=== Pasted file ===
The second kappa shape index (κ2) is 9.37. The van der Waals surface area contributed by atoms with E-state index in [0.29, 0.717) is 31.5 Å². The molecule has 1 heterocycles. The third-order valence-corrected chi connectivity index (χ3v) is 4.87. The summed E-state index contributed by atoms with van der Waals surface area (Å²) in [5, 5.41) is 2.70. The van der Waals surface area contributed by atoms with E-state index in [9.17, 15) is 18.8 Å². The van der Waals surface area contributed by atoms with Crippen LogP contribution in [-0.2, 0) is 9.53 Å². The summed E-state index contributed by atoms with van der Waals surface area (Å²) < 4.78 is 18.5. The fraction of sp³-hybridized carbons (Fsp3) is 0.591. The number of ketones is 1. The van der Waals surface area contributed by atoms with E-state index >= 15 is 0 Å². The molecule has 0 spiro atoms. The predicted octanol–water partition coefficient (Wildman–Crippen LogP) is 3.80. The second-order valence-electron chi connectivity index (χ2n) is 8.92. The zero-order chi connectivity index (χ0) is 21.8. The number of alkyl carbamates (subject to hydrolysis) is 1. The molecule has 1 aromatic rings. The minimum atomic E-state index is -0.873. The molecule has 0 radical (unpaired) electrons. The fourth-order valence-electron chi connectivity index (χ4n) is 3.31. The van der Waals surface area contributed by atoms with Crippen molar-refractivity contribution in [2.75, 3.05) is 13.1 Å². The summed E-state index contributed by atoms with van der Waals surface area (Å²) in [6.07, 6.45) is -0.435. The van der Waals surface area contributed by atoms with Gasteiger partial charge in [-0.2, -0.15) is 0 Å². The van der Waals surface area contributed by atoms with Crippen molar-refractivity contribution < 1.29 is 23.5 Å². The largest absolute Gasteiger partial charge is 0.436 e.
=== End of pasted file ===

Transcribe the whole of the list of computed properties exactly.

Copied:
The second kappa shape index (κ2) is 9.37. The van der Waals surface area contributed by atoms with E-state index in [0.29, 0.717) is 31.5 Å². The molecule has 1 heterocycles. The third-order valence-corrected chi connectivity index (χ3v) is 4.87. The summed E-state index contributed by atoms with van der Waals surface area (Å²) in [5, 5.41) is 2.70. The van der Waals surface area contributed by atoms with E-state index in [9.17, 15) is 18.8 Å². The van der Waals surface area contributed by atoms with Crippen LogP contribution in [-0.2, 0) is 9.53 Å². The summed E-state index contributed by atoms with van der Waals surface area (Å²) < 4.78 is 18.5. The fraction of sp³-hybridized carbons (Fsp3) is 0.591. The number of ketones is 1. The van der Waals surface area contributed by atoms with E-state index >= 15 is 0 Å². The molecule has 0 spiro atoms. The predicted octanol–water partition coefficient (Wildman–Crippen LogP) is 3.80. The second-order valence-electron chi connectivity index (χ2n) is 8.92. The zero-order chi connectivity index (χ0) is 21.8. The number of alkyl carbamates (subject to hydrolysis) is 1. The molecule has 1 aromatic rings. The minimum atomic E-state index is -0.873. The molecule has 0 radical (unpaired) electrons. The fourth-order valence-electron chi connectivity index (χ4n) is 3.31. The van der Waals surface area contributed by atoms with Crippen molar-refractivity contribution in [2.75, 3.05) is 13.1 Å². The summed E-state index contributed by atoms with van der Waals surface area (Å²) in [6.07, 6.45) is -0.435. The van der Waals surface area contributed by atoms with Gasteiger partial charge in [-0.2, -0.15) is 0 Å². The van der Waals surface area contributed by atoms with Crippen molar-refractivity contribution < 1.29 is 23.5 Å². The largest absolute Gasteiger partial charge is 0.436 e.